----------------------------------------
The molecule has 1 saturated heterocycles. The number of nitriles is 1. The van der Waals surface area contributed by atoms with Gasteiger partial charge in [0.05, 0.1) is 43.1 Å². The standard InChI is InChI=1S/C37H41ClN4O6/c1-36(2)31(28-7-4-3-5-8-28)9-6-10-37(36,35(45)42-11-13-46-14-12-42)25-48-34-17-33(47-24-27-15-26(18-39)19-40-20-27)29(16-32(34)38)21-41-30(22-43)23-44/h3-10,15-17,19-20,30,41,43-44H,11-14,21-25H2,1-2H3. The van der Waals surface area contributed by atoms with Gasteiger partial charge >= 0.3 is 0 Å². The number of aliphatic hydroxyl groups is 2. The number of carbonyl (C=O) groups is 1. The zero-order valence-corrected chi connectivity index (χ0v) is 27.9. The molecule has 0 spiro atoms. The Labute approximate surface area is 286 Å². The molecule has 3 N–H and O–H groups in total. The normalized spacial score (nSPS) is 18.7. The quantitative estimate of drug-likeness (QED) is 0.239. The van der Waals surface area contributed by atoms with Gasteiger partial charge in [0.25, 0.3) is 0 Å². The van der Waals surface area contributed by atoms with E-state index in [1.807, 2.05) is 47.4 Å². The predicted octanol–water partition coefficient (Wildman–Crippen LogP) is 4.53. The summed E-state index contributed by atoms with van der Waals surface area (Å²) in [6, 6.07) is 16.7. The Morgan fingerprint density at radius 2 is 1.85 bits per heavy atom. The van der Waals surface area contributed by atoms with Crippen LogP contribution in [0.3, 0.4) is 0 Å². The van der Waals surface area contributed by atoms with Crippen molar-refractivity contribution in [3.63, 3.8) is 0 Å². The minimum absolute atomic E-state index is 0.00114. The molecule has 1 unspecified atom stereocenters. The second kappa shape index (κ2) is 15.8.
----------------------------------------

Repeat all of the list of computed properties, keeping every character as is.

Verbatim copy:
The molecule has 1 saturated heterocycles. The number of nitriles is 1. The van der Waals surface area contributed by atoms with Gasteiger partial charge in [0.05, 0.1) is 43.1 Å². The standard InChI is InChI=1S/C37H41ClN4O6/c1-36(2)31(28-7-4-3-5-8-28)9-6-10-37(36,35(45)42-11-13-46-14-12-42)25-48-34-17-33(47-24-27-15-26(18-39)19-40-20-27)29(16-32(34)38)21-41-30(22-43)23-44/h3-10,15-17,19-20,30,41,43-44H,11-14,21-25H2,1-2H3. The van der Waals surface area contributed by atoms with Gasteiger partial charge >= 0.3 is 0 Å². The number of aliphatic hydroxyl groups is 2. The number of carbonyl (C=O) groups is 1. The zero-order valence-corrected chi connectivity index (χ0v) is 27.9. The molecule has 0 spiro atoms. The Labute approximate surface area is 286 Å². The molecule has 3 N–H and O–H groups in total. The normalized spacial score (nSPS) is 18.7. The quantitative estimate of drug-likeness (QED) is 0.239. The van der Waals surface area contributed by atoms with Gasteiger partial charge in [0.25, 0.3) is 0 Å². The van der Waals surface area contributed by atoms with E-state index in [1.807, 2.05) is 47.4 Å². The predicted octanol–water partition coefficient (Wildman–Crippen LogP) is 4.53. The summed E-state index contributed by atoms with van der Waals surface area (Å²) in [6, 6.07) is 16.7. The Morgan fingerprint density at radius 2 is 1.85 bits per heavy atom. The van der Waals surface area contributed by atoms with Crippen LogP contribution in [0.3, 0.4) is 0 Å². The van der Waals surface area contributed by atoms with Crippen molar-refractivity contribution in [3.63, 3.8) is 0 Å². The minimum absolute atomic E-state index is 0.00114. The molecule has 1 unspecified atom stereocenters. The second kappa shape index (κ2) is 15.8.